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To Run or Not to Run During Pregnancy

The eve of my daughter’s 5th birthday has me reminiscing about my first pregnancy. I had recently surrendered my ACL on a ski slope and was contemplating surgery when I got confirmation I was pregnant. A seasoned surgeon had told me if I just wanted to return to running and not ski or do cutting sports (without a brace, anyway), I would probably be fine; so, I chose to forego the surgery and was running again 7 weeks later. Being my first pregnancy, I was not sure how hormones would affect my knee stability without an ACL or if the impact was safe for me and the baby or if my doctor would approve of my exercise choice of running. After all, pending ligamentous laxity from hormonal changes made running without an ACL seem risky while pregnant; but, runners tend to be, well, stubborn, when it comes to being able to run.

Deghan et al (2014) discuss the hormone relaxin and its effect on bone, muscle, tendon, ligaments, and cartilage. Interestingly, relaxin actually plays a role in the healing and remodeling of certain tissues in the body such as muscle and bone. However, the article also emphasizes how relaxin has been shown to reduce the integrity of the ACL and put female athletes at risk for injury. Lucky for me, that hormone couldn’t have its way with my knee since the ACL was already gone!

A study in the British Journal of Sports Medicine just published online October 4, 2015, encourages running and other high-impact sports before pregnancy to decrease the risk of pelvic girdle pain. The patients engaging in such exercises prior to being pregnant showed a 14% lower risk of having pelvic girdle pain during pregnancy. Out of 4069 women, 12.5% of the 10.4% of women who experienced pelvic pain were non-exercisers pre-pregnancy. The women who exercised 3-5 days per week and participated in high-impact aerobic exercise prior to being pregnant had less pelvic pain while pregnant.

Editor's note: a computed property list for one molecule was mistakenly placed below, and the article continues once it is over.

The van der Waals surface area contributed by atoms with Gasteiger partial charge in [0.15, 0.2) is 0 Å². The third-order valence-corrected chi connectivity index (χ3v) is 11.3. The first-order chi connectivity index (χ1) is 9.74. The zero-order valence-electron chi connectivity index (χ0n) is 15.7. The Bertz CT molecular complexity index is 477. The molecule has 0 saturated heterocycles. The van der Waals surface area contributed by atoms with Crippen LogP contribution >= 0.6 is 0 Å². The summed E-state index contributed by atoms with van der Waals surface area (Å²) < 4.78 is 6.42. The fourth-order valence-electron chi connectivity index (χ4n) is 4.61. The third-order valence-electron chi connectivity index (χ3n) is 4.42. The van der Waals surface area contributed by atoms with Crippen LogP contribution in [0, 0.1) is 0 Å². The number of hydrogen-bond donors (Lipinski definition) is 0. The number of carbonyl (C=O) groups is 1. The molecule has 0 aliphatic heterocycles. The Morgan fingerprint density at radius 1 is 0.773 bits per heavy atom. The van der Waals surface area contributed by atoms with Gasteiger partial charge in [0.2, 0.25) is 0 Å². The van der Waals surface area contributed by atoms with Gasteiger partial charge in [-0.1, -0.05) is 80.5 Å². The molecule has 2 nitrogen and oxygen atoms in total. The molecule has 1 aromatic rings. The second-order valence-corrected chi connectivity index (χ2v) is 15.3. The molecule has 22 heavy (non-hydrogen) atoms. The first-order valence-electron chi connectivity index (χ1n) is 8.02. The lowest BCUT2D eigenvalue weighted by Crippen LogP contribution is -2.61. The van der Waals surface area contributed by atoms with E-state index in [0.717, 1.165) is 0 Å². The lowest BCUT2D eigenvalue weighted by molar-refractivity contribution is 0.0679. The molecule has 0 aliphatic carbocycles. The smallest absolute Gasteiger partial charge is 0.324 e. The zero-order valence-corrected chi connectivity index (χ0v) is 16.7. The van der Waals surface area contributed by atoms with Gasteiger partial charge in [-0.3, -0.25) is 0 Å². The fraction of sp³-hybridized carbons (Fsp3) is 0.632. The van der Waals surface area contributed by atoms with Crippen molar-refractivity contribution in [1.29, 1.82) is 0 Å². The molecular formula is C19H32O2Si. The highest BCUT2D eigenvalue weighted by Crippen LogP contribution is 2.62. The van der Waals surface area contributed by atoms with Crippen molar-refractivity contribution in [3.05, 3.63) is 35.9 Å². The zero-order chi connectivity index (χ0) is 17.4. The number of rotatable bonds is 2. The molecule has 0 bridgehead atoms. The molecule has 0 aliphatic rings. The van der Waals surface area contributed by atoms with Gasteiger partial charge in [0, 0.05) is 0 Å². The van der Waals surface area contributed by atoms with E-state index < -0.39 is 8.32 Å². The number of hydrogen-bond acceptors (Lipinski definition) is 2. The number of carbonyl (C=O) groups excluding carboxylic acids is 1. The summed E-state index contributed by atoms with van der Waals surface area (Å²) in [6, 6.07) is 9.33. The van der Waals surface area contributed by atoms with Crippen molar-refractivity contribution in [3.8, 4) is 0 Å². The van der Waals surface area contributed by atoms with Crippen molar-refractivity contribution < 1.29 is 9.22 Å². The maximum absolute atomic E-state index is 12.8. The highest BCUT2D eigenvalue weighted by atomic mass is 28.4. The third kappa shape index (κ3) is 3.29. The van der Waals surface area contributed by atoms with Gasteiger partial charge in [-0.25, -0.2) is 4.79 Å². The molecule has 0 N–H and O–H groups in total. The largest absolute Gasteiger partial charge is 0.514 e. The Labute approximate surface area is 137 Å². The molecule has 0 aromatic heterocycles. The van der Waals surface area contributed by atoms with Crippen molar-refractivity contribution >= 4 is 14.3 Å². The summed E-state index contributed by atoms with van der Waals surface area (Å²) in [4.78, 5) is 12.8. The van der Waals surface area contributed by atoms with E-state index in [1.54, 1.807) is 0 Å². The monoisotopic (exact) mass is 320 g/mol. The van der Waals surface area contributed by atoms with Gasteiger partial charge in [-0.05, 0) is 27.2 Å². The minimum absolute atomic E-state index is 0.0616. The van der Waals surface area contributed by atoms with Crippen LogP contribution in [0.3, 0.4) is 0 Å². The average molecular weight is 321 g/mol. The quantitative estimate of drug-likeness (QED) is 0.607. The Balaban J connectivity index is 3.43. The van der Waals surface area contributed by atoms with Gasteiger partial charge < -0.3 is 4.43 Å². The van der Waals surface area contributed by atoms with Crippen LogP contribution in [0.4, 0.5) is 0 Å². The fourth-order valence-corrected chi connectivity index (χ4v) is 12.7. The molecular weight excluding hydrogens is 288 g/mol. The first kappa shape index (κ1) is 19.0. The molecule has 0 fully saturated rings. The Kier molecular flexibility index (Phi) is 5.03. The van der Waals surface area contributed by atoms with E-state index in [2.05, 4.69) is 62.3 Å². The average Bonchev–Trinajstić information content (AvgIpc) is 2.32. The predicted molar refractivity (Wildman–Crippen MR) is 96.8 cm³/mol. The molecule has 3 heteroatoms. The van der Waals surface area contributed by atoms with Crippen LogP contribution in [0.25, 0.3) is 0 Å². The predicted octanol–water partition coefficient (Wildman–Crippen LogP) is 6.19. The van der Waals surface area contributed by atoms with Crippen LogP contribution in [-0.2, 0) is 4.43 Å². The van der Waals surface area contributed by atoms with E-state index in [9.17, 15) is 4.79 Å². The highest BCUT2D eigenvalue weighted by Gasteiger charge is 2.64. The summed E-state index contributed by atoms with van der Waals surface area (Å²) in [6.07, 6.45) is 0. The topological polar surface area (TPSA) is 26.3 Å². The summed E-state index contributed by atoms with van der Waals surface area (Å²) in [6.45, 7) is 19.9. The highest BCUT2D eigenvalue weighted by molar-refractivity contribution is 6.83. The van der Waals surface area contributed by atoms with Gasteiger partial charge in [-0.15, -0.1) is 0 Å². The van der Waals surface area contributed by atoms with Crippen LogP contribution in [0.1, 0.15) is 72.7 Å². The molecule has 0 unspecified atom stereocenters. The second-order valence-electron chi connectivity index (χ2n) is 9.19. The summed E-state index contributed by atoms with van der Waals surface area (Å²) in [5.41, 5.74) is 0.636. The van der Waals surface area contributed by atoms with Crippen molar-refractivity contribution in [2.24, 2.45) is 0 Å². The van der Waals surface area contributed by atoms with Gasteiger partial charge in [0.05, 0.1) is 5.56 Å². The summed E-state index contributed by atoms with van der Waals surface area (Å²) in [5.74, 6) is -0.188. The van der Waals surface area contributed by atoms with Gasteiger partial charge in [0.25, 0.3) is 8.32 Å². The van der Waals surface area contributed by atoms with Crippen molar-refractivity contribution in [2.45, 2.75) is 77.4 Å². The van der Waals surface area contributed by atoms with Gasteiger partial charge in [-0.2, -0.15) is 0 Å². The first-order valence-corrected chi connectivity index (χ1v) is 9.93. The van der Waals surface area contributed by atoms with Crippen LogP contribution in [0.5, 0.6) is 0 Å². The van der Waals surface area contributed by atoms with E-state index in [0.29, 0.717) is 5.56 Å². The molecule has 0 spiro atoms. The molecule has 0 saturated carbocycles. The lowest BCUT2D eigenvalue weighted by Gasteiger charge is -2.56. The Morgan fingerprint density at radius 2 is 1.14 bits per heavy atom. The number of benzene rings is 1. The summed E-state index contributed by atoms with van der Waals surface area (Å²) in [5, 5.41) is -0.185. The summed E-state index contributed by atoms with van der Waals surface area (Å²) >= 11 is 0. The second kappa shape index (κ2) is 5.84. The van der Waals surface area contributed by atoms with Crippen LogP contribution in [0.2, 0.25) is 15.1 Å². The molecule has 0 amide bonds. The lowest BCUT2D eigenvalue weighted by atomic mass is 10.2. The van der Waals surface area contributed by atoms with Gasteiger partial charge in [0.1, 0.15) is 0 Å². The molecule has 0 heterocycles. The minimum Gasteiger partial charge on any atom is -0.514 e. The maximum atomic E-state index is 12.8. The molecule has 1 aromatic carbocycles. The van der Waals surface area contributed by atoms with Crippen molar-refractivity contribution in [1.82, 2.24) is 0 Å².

Tenforde et al (2015) investigated the habits of competitive runners during pregnancy as well as breastfeeding. Out of 110 female runners, 70% continued to run during their pregnancy; however, only 31% continued into their 3rd trimester. Only 3.9% of the women got injured while running pregnant. In general, the competitive runners reduced their intensity and volume and ran primarily for fitness and health. The 84.1% of the women who ran during breastfeeding reported less postpartum depression and no negative impact on breastfeeding.

Looking back at my running log, I ran 3 miles under 10-minute pace two days before going into labor, and my daughter was even 9 days late. I continued to run because I love it and, quite simply, because I could. Personally, my blood pressure, weight, and glucose levels stayed healthy throughout the pregnancy. Even without an important stabilizing ligament in my knee and some extra pounds, I never experienced joint pain while running. On the trail where I ran, I got mixed responses from people coming the other way - mostly encouragement, but also some looks of disappointment or disgust (I didn’t say it was pretty) and an occasional know-it-all “warning.” Ultimately, any woman who has been running prior to pregnancy should be able to continue some level of running through the trimesters until her own body, the obstetrician, or a hard-kicking baby gives a reason to stop.


Dehghan, F., Haerian, B. S., Muniandy, S., Yusof, A., Dragoo, J. L., & Salleh, N. (2014). The effect of relaxin on the musculoskeletal system. Scandinavian Journal of Medicine & Science in Sports, 24(4), e220–e229. http://doi.org/10.1111/sms.12149
Owe KM, Bjelland EK, Stuge B, Orsini N, Eberhard-Gran M, Vangen S. (4 October 2015). Exercise level before pregnancy and engaging in high-impact sports reduce the risk of pelvic girdle pain: a population-based cohort study of 39,184 women. British Journal of Sports Medicine. pii: bjsports-2015-094921. doi: 10.1136/bjsports-2015-094921. [Epub ahead of print]
Tenforde AS, Toth KE, Langen E, Fredericson M, Sainani KL. (2015 Mar). Running habits of competitive runners during pregnancy and breastfeeding. Sports Health.;7(2):172-6. doi: 10.1177/1941738114549542.

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